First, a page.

Impact of Carbon Price on Renewable Energy Using Power Market System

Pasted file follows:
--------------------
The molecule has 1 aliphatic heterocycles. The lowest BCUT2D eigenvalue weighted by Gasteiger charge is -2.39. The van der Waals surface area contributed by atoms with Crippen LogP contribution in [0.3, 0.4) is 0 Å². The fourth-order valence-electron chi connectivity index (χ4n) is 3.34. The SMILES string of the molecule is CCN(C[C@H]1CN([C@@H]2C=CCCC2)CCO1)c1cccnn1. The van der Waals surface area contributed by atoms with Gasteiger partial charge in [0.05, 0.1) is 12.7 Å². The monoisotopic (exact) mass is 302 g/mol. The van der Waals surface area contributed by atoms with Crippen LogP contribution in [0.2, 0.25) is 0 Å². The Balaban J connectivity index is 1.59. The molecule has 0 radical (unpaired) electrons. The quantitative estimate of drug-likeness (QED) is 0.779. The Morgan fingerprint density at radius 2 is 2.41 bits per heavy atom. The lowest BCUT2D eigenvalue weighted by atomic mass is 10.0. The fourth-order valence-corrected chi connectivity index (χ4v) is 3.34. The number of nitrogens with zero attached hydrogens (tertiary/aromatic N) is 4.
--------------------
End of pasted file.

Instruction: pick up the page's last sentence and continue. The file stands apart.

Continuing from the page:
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Reducing anthropogenic greenhouse gas emissions is a critical element to keep global warming below 2 °C. In terms of the IEA report, the largest sources of emission in 2016, which approaches to 42% of global total, is generated by power sector and heat sector. This indicates that reducing the emission in the power sector can play a crucial role to limit global warming. Large shares of low-carbon generators such as renewables, power plants with carbon capture and storage and implementing a sustainable environmental tax or carbon price are the possible approaches to reduce the emissions from the power sector. The paper investigates how carbon prices affect the Northern European power system. The power system model is net transfer capacity-based model which aims to minimize economic performance, such as operational cost and environmental cost, with the common power system constraints and large expansions of sustainable energy development, i.e., solar and wind energy. The carbon prices are based on scenarios of the Shared Socioeconomic Pathways (SSPs) which aims to limit global warming to below 2 °C with a probability greater than 66%. Four scenarios are conducted based on SSPs carbon prices. Results show that the carbon prices have a great impact on the economic performance of the power system, i.e., the higher carbon price, the higher power prices. Increasing carbon prices result in decreasing of coal production including hard coal and lignite coal production but increasing the gas production. This is due to different fuel carbon prices. Furthermore, renewable energy such as wind production continues to increase. This implies a positive relationship between renewable energy and carbon prices, such as the higher the carbon prices, the higher renewable energy production.